By Sheryl Mallory-Johnson
Too often we girls sacrifice our desires, our passions, our purpose, and our voices. As nurturing beings, we are conditioned to believe that showing up for everyone else’s life is more important than showing up for our lives. As a result, we feel drained by those who manage to suck the life out of us.
This “spiritual erosion,” does not happen overnight. It is a slow chipping away of inner-selves, day in, and day out until we realize we took a wrong turn, somewhere, somehow.
So, when does our spiritual erosion commence?
- When we are burgeoning teens, eager to be liked and relevant?
- When we meet the man of our dreams (or our nightmares,) and marry him?
- When our first child is born, and we fall madly in love?
- Or is it when we set out to conquer the world only to realize our place in it?
It’s hard to pinpoint when we lose our way.
When I think back, I recall distinct periods throughout my life when my spiritual erosion started, primarily when I put my dreams on the bottom shelf to make room for someone else’s dream up top, tolerated more than I should have and wimped out when self-expression could have been my liberation.
You see, I was the altruistic one, the giving friend, sister, daughter, wife, mother, and neighbor; the person people could count on for support and inspiration at a moment’s notice. I wore my benevolent heart like a badge of honor, believing all the while that my self-sacrificing would pay off someday, that people would realize the error of their ways, value me more, appreciate me more, love me more in the end. I would even imagine myself stretched out in a casket while the beneficiaries of my generosity poured out tearful salutations from the pulpit. “Here lies a loving, caring, kindhearted women…”
And then I woke up!
Sometime around my 30th birthday, I came to the eye-opening conclusion that something imperative was missing from my life⎯me. I made a pact with myself then and from that day forward to put self first or at the very least make an earnest attempt to do so. No, I did not disregard the needs of those I loved, or anyone else’s needs; I simply chose “self” whenever my spiritual health was at stake.
My next step was to live purposefully and passionately. Some years later, I discovered my love for writing and my love for helping others find their passion and purpose in life. Once I embarked on the pathway toward greater love for self, I had a greater desire to help others and felt less burdened, less taken for granted and could draw energy from my own well when my cup ran over.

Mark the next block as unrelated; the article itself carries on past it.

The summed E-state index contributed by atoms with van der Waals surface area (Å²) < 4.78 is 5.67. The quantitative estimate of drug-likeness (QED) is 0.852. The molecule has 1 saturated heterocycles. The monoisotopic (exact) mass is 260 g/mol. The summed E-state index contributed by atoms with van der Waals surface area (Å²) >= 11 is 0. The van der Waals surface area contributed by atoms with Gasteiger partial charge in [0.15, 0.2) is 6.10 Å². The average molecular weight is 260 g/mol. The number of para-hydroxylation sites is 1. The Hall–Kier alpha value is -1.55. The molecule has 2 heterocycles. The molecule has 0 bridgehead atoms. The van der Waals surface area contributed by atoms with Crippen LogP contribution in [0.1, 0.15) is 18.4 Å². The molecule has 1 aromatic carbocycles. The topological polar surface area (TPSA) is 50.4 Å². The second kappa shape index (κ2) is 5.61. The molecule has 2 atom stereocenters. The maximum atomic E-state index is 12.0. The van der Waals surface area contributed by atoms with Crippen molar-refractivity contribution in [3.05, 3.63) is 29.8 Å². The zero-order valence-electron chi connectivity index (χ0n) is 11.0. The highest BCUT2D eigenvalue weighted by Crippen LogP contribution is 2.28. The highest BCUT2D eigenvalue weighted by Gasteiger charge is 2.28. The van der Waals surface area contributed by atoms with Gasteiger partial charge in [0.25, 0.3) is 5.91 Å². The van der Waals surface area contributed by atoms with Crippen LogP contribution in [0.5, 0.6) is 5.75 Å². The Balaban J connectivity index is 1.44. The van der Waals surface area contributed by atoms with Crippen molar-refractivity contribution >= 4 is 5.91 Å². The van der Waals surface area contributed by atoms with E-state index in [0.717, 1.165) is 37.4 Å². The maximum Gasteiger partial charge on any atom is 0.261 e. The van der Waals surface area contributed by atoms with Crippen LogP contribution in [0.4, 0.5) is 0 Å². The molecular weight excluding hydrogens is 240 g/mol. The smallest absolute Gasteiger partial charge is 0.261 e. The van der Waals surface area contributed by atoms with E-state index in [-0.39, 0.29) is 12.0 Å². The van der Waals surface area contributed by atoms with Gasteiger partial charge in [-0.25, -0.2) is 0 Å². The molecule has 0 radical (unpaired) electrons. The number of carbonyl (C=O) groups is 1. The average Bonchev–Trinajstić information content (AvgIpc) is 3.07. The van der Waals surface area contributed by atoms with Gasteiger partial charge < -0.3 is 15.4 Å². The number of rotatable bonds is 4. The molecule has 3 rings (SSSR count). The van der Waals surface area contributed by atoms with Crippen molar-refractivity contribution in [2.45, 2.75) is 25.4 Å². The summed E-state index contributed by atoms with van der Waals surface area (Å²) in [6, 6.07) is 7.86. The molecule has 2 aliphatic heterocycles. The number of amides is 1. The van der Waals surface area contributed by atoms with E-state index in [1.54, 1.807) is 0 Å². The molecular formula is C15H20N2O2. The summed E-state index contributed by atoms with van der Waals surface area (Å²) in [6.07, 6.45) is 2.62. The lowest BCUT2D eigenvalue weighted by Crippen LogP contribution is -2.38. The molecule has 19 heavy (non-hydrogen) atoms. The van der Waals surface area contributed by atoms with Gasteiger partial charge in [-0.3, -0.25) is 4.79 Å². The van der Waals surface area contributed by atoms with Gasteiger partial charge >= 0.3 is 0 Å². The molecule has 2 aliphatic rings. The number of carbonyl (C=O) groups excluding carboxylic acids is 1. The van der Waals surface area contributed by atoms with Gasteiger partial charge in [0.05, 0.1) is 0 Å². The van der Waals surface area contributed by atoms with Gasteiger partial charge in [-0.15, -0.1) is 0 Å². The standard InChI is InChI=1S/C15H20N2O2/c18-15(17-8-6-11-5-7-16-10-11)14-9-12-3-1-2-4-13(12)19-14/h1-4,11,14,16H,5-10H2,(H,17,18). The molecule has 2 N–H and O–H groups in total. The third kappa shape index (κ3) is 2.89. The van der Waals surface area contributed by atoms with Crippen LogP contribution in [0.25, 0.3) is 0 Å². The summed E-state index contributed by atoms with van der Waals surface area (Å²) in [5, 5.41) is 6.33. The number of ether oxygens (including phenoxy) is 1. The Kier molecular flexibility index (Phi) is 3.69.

I still have my moments. We all have them, but they are just that, moments that come and moments that go. If you would rather stay in bed than to face a new day, if you do not feel your best and want to look your best, if life frightens you more than inspires you, and your tears lay beneath the surface of your eyes, ready to fall at the slightest provocation, your spiritual erosion may be setting in.
“What if I don’t have a passion?” you might ask. Allow me to reframe your thinking. Everyone is passionate about something; we are born to be passionate beings full of boundless possibilities. Somewhere along your journey, you forgot to keep your flame burning.
Here are steps you can take to rekindle your fire:
1) Learn to say, “NO” without fear of consequences. “No” is a powerful, freeing word when you use it to your advantage and not to your disadvantage.
2) Learn to say, “YES!” Saying “yes” will open doors and introduce you to new adventures and uncharted potential.
3) Start “ASKING” and stop waiting. Too often we are afraid to ask for what we want in life. Begin by asking God for your heart’s desire. He sees the big picture and will point you in the right direction.
4) DREAM BIG! There is no safer place to explore your passion than inside the mind. You have to start somewhere.
5) PUT YOUR PASSON TO THE TEST. You don’t have to be the late, great Whitney Houston to sing or Misty Copeland to dance. Partake in Karaoke night or sign up for a dance class at your local community college. Explore every opportunity available to you to feed your soul and feel alive.
Keep in mind, passion and purpose are energy sources drawn from the universe. When we are passionate about what we do and are living purposefully, we are energized. Conversely, when we do not use the life God has granted us, to our fullest and greatest potential, we wind up feeling used and sometimes abused.
6) REPRIORIZITIZE YOUR TO-DO LISTS, adding “self” as your number one priority. Begin by starting your day with prayer and meditation, morning exercise, or watching the sunrise while sipping your morning coffee or tea.
Your life belongs to you. Don’t give it away or waste it away.
So, the next time you are in a self-compromising, self-sacrificing, self-victimizing situation, put yourself first. I guarantee the people who truly love you will not love you any less. If fact, the more self-love you give, the more that your needs will be met and respected by others.
There isn’t a magic age to start loving yourself more. It’s never too late. Start now!
I wish I could say that I’m no longer innately and conditionally, “woman.” I cannot. But I can now say that I understand the greatest comprise of all and choose “self-love,” above all.
I was inspired to write this blog after watching too many of my beautiful sister-girlfriends come close to losing out on the greatest love of all.
Sheryl Mallory-Johnson writes stories that reflect the human experience. Her latest novel “The Hand She Played” (WanaSoma Books), a gripping romance, suspense tale, is available in all on-line stores. For more information, visit http://www.sherylmallory-johnson.com
The Greatest Compromise of All-Self-Love by Sherylmallory-johnson is licensed under a Creative Commons Attribution-NoDerivatives 4.0 International License.